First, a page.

Who doesn’t think of the attempted extermination of Jews, gays and others when WWII is mentioned? The images of the piles of bodies tossed to rot in mass graves or the sight of the barely alive survivors of the concentration camps have been widely distributed. Countless films and documentaries have imbedded these images permanently in our national consciousness.
But what about the other massacre, the dropping of atomic bombs on two Japanese cities, Hiroshima and Nagasaki. Hiroshima was hit on August 6, 1945, Nagasaki three days later.
For my generation, the atrocity that was Vietnam is forever captured in the disturbing photo of Phan Thi Kim Phuc, then a nine-year-old girl, running naked from a napalm attack that was coordinated by U.S. and South Vietnamese forces.
There’s a good reason why we don’t have similar iconic images of the horrific bombings of Hiroshima and Nagasaki. The U.S. government censored them. The mushroom cloud was presented to the American public as the defining image of an attack supposedly meant to end the war, though it’s questionable whether it was necessary. Germany had already surrendered. It was only a matter of time before Japan did likewise.
After the awful deed was done, images of the unimaginable suffering the bombs caused were not permitted to be seen in the U.S. Photos were seized from newspapers. Films made by U.S. and Japanese military crews were marked as classified. Even news reports were screened through military authorities. Journalists were barred from visiting the sites of the bombings by General MacArthur.
An independent journalist, Wilfred Burchett, managed to get to Hiroshima to publish a first-hand account in the London Daily Express on September 5, 1945. Entitled “The Atomic Plague,” it made a plea for an end to the madness of atomic weapons of mass destruction: “Hiroshima does not look like a bombed city. It looks as if a monster steamroller has passed over it and squashed it out of existence. I write these facts as dispassionately as I can in the hope that they will act as a warning to the world.”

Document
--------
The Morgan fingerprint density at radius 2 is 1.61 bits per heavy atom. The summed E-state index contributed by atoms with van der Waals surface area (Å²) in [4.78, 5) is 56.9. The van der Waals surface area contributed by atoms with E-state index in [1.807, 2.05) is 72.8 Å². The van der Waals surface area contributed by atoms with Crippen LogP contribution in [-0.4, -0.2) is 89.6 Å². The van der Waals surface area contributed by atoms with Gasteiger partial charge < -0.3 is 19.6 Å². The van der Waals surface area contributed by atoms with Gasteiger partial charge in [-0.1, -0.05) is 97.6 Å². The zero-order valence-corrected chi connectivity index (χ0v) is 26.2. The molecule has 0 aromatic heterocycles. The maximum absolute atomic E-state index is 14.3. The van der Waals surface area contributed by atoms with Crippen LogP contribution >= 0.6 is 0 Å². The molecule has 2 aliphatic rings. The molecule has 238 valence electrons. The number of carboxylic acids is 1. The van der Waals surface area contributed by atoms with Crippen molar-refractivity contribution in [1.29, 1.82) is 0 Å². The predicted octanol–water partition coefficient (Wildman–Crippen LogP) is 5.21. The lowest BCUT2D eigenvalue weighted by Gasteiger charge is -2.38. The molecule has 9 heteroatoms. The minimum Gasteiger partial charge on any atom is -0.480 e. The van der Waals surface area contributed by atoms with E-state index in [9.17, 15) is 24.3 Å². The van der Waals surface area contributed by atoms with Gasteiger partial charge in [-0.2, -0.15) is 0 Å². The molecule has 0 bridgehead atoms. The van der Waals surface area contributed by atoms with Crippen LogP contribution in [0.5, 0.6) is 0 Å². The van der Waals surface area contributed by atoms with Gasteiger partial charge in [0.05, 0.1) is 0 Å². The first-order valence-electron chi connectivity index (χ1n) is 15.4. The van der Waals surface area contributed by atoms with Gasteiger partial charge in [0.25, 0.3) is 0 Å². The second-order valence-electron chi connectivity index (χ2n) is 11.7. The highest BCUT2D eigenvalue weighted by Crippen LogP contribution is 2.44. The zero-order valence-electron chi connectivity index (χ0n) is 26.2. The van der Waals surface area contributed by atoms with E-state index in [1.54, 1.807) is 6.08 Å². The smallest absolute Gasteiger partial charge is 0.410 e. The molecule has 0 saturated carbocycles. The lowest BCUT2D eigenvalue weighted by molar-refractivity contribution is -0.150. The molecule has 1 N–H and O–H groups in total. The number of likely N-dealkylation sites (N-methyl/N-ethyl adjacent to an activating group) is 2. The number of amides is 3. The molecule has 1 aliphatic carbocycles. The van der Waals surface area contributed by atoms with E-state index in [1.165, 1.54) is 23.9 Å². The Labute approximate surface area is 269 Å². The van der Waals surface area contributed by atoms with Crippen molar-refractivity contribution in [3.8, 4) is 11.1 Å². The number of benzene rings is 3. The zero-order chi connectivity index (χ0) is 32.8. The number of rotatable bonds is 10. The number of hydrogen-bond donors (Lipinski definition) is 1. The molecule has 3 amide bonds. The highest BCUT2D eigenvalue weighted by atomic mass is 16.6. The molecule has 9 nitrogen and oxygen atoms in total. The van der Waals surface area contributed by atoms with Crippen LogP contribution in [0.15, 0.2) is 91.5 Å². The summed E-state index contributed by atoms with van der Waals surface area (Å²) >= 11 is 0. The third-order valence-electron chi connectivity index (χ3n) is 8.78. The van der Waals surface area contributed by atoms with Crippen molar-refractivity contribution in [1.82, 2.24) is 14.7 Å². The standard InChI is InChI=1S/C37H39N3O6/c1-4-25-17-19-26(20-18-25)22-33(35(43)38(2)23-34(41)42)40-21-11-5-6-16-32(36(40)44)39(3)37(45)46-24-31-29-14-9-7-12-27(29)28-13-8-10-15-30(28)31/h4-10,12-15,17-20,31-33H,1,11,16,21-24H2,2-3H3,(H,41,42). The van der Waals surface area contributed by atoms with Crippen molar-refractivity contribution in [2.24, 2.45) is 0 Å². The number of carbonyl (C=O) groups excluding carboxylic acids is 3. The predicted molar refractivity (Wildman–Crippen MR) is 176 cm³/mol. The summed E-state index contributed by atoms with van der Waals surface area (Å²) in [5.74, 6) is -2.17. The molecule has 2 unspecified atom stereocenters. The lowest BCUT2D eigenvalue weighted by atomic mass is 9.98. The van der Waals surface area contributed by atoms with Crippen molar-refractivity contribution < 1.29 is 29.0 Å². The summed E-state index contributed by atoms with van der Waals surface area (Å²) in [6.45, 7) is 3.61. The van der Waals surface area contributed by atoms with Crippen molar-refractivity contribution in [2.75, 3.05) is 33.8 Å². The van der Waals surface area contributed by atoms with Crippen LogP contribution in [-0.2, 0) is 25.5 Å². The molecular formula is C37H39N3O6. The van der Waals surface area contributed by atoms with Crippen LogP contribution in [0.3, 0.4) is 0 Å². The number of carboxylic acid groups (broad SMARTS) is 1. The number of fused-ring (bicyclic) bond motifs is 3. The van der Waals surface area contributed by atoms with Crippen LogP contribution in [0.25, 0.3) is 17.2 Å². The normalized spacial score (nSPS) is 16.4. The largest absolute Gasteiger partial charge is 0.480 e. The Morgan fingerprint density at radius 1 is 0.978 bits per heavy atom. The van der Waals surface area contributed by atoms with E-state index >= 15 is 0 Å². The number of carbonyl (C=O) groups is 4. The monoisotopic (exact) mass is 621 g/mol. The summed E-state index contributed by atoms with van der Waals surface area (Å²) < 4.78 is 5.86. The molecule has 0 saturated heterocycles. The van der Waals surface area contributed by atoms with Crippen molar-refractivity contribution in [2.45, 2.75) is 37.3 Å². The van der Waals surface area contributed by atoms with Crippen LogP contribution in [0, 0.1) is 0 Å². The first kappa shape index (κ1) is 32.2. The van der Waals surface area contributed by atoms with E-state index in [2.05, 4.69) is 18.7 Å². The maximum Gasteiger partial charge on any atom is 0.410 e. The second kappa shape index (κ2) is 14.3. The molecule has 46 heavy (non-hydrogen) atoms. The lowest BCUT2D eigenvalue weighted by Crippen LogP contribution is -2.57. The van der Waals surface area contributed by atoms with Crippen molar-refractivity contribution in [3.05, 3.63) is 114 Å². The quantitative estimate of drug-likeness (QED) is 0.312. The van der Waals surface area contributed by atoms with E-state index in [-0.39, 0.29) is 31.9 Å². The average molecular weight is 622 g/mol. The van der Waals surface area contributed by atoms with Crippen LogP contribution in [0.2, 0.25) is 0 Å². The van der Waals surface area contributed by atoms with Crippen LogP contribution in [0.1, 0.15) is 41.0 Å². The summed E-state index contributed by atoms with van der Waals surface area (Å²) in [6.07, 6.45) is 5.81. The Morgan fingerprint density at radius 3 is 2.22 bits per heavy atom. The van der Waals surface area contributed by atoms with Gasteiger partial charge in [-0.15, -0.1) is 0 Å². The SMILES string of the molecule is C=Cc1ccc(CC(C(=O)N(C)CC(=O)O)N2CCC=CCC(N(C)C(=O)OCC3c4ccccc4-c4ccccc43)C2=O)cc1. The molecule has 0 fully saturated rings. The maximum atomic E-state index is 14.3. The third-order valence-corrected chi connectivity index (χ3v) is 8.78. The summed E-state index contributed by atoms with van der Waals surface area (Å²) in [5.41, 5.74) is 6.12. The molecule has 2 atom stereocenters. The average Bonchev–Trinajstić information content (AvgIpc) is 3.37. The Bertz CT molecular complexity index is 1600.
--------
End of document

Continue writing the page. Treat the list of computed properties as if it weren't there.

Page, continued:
They didn’t. The U.S. government immediately dismissed the reports of the devastation as “Japanese propaganda.” And the U.S. press pretty much went along with its government’s cover-up, happy to do whatever Uncle Sam said.
When George Weller of the Chicago Daily News submitted his account of the slaughter in Nagasaki (which he witnessed after a 30-hour train ride), it ended up in the hands of government censors who, upon MacArthur’s orders, had it killed. It was never published.
Not until, as Amy Goodman and David Goodman wrote in Common Dreams (August 5, 2005), Weller’s son found a carbon copy of the piece among his father’s remains. Even then, American publishers turned it down and a Japanese newspaper ran the story.
Another journalist, William L. Laurence, science reporter for the New York Times, had no problem getting his articles published. Working simultaneously for the government penning military press releases, Laurence published a story in the Times three days after Burchett’s that touted the official government line: radiation sickness was not killing people in the two bombed cities.
The censorship succeeded in its purpose: to conceal the truth of the true horror of the atomic bomb and nuclear weapons in general.
Something that should be remembered every day, but especially on August 6.